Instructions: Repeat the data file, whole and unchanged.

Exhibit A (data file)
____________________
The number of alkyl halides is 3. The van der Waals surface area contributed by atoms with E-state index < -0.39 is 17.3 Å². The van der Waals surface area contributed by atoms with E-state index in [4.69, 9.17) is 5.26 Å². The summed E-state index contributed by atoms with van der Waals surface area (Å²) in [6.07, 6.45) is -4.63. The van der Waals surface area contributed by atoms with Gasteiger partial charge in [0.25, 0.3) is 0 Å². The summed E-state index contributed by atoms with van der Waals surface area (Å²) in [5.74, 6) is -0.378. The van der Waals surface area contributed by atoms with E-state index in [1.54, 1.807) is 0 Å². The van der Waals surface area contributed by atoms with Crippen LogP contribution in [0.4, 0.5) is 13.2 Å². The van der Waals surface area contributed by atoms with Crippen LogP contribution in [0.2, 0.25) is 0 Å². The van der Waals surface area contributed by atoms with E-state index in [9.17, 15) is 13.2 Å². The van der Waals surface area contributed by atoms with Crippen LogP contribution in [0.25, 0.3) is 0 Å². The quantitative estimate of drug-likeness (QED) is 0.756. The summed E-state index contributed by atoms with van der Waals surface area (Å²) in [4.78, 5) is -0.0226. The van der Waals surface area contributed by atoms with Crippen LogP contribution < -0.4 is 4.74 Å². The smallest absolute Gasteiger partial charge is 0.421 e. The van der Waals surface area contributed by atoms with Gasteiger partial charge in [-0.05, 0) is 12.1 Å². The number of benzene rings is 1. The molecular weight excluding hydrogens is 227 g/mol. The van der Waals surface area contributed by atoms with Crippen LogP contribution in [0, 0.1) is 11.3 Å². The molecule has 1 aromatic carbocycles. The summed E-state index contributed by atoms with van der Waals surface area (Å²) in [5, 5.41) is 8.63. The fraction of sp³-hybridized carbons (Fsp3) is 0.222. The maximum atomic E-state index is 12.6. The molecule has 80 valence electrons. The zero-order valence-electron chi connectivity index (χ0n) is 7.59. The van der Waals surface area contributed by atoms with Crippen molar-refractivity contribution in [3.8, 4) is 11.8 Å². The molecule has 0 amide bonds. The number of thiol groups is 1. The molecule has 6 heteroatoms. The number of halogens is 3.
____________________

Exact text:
The number of alkyl halides is 3. The van der Waals surface area contributed by atoms with E-state index < -0.39 is 17.3 Å². The van der Waals surface area contributed by atoms with E-state index in [4.69, 9.17) is 5.26 Å². The summed E-state index contributed by atoms with van der Waals surface area (Å²) in [6.07, 6.45) is -4.63. The van der Waals surface area contributed by atoms with Gasteiger partial charge in [0.25, 0.3) is 0 Å². The summed E-state index contributed by atoms with van der Waals surface area (Å²) in [5.74, 6) is -0.378. The van der Waals surface area contributed by atoms with E-state index in [1.54, 1.807) is 0 Å². The van der Waals surface area contributed by atoms with Crippen LogP contribution in [0.4, 0.5) is 13.2 Å². The van der Waals surface area contributed by atoms with Crippen LogP contribution in [0.2, 0.25) is 0 Å². The van der Waals surface area contributed by atoms with E-state index in [9.17, 15) is 13.2 Å². The van der Waals surface area contributed by atoms with Crippen LogP contribution in [0.25, 0.3) is 0 Å². The quantitative estimate of drug-likeness (QED) is 0.756. The summed E-state index contributed by atoms with van der Waals surface area (Å²) in [4.78, 5) is -0.0226. The van der Waals surface area contributed by atoms with Crippen LogP contribution < -0.4 is 4.74 Å². The smallest absolute Gasteiger partial charge is 0.421 e. The van der Waals surface area contributed by atoms with Gasteiger partial charge in [-0.05, 0) is 12.1 Å². The number of benzene rings is 1. The molecular weight excluding hydrogens is 227 g/mol. The van der Waals surface area contributed by atoms with Crippen LogP contribution in [0, 0.1) is 11.3 Å². The molecule has 1 aromatic carbocycles. The summed E-state index contributed by atoms with van der Waals surface area (Å²) in [5, 5.41) is 8.63. The fraction of sp³-hybridized carbons (Fsp3) is 0.222. The maximum atomic E-state index is 12.6. The molecule has 80 valence electrons. The zero-order valence-electron chi connectivity index (χ0n) is 7.59. The van der Waals surface area contributed by atoms with Crippen molar-refractivity contribution in [3.8, 4) is 11.8 Å². The molecule has 0 amide bonds. The number of thiol groups is 1. The molecule has 6 heteroatoms. The number of halogens is 3.